Industrial Real Estate Vacancy Rate to Rise With Steady Increase in Supply
Industrial rents in North America are expected to rise too, though, and most of the new supply will be absorbed fast
Cracks are appearing in the indomitable industrial sector, though they don’t run very deep.
Supply for such space is expected to continue to exceed demand in the next couple of years, perhaps dinging returns on what’s become one of the hotter commercial real estate investments of the coronavirus pandemic. Still, rents are likely to rise to new highs and most of that new supply will be quickly absorbed, due in large part to the spike in e-commerce.
Those are the broad strokes from a recent report from brokerage Cushman & Wakefield. The U.S., Canada and Mexico will add 697.3 million square feet of new industrial space by the end of 2022. Some 92 percent of that space will debut in the U.S., a projection C&W says is due to a lack of “quality product over the past few years” and the demand for it that’s built during that time.
At the same time, industrial space users are expected to absorb 481.3 million square feet in 2021 and 2022. That’s what C&W describes as a “healthy” amount, but not enough to avoid an uptick in vacancy. That is expected to rise to 6.2 percent by the end of 2022, an increase of 130 basis points over the end of 2020. But, in another sign of the sector’s resiliency, that still puts it in line with the 10-year average vacancy rate of 6 percent.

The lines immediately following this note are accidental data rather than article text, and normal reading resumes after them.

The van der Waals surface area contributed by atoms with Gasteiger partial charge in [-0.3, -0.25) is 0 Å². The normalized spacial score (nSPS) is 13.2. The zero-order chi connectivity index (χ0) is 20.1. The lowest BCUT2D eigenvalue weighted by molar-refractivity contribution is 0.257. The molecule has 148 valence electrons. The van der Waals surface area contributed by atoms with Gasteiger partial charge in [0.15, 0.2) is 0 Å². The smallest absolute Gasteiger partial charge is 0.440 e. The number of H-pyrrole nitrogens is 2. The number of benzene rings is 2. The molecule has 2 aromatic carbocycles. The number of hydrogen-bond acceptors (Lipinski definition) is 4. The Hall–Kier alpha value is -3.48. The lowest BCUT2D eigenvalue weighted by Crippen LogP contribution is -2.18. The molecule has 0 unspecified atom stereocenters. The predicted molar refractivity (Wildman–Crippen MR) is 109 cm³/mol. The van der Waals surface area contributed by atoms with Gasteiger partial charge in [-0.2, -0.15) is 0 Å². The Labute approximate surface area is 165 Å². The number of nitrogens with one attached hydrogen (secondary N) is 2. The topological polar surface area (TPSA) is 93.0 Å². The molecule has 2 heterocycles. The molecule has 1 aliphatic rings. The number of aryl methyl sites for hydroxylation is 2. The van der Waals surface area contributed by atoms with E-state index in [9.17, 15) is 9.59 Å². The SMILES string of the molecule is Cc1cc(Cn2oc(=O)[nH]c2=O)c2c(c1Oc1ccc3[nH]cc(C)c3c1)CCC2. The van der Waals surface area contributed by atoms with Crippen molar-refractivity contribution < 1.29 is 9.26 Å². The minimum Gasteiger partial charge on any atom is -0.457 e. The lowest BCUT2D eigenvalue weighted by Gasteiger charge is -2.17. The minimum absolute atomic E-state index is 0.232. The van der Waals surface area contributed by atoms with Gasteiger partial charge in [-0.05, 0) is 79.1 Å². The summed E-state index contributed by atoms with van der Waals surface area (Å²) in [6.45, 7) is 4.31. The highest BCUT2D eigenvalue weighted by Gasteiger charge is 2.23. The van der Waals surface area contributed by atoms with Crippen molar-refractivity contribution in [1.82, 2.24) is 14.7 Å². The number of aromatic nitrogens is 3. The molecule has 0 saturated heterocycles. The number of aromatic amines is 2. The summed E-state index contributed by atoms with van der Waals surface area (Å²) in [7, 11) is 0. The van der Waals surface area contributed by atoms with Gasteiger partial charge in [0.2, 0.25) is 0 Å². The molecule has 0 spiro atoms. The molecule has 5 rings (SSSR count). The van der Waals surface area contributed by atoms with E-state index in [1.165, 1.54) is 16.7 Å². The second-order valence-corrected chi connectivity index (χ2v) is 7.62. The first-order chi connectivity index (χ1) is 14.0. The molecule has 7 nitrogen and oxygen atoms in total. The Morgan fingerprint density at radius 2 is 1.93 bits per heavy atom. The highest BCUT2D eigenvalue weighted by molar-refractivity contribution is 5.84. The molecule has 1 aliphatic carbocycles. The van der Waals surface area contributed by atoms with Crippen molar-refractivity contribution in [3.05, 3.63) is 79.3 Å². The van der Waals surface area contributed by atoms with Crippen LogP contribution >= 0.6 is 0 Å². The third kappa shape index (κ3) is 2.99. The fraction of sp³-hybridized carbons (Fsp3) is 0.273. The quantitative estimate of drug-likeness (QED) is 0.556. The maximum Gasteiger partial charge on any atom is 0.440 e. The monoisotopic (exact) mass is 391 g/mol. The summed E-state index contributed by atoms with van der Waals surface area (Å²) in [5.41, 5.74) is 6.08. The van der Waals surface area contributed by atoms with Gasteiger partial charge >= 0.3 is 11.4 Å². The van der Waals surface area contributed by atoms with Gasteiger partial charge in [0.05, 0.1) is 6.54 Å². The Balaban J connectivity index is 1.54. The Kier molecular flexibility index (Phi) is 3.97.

That should bolster rents through the end of next year. C&W, in fact, projects the average net asking rent for industrial product in North America to hit a new nominal high of $6.97 a square foot.
Most of the new industrial space this year and next will understandably land in denser urban areas, including the Dallas-Fort Worth, Chicago and Atlanta areas, or along transportation arteries that serve those areas. Most of the demand will come from these same spots, too.
“Despite supply being forecasted to outpace demand for the next two years, the pipeline will remain elevated in primary industrial markets, port-proximate markets, both intermodal and maritime, and in markets with dense or fast-growing populations,” the C&W report said.
Much of the demand for industrial space, of course, has come from a surge for e-commerce amid the pandemic. People have been staying home, or close to home, in unprecedented numbers the past year and buying what they need online. This has led to a rise in online sales, particularly via Amazon, which has become, perhaps, the largest leaser of industrial space in North America. It opened 100 U.S. warehouses in September 2020 alone, for instance.
This demand for space has, in turn, made industrial one of the safer havens for commercial real estate investors amid the pandemic. COVID has walloped the fortunes of office, hospitality, and brick-and-mortar retail (as has e-commerce, in the case of the last). But industrial has ticked merrily along, and will likely do so even after the e-commerce surge eases, as vaccinations roll through and the pandemic subsides.
“This ramping-up of the industrial sector to support e-commerce growth will benefit industrial real estate in the near- and medium-term but may also lead to slower growth in 2022 as the sector compensates for overshooting due to the partly unforeseen spike in demand,” the C&W report said. “Given that the global economy is expected to be firing on all cylinders by that time, demand from other segments of the economy is likely to accelerate and offset any e-commerce-specific loss of momentum.”
Indeed, much of what underpins industrial now — including that growth in e-commerce — preceded the pandemic. COVID’s disruption simply accelerated them, most analysts agree.
“Nothing can grow to the sky, but I don’t think anything will change appreciably once we get past the pandemic,” Dale Todd, a senior director at Stream Realty Partners, which services industrial real estate, previously told CO.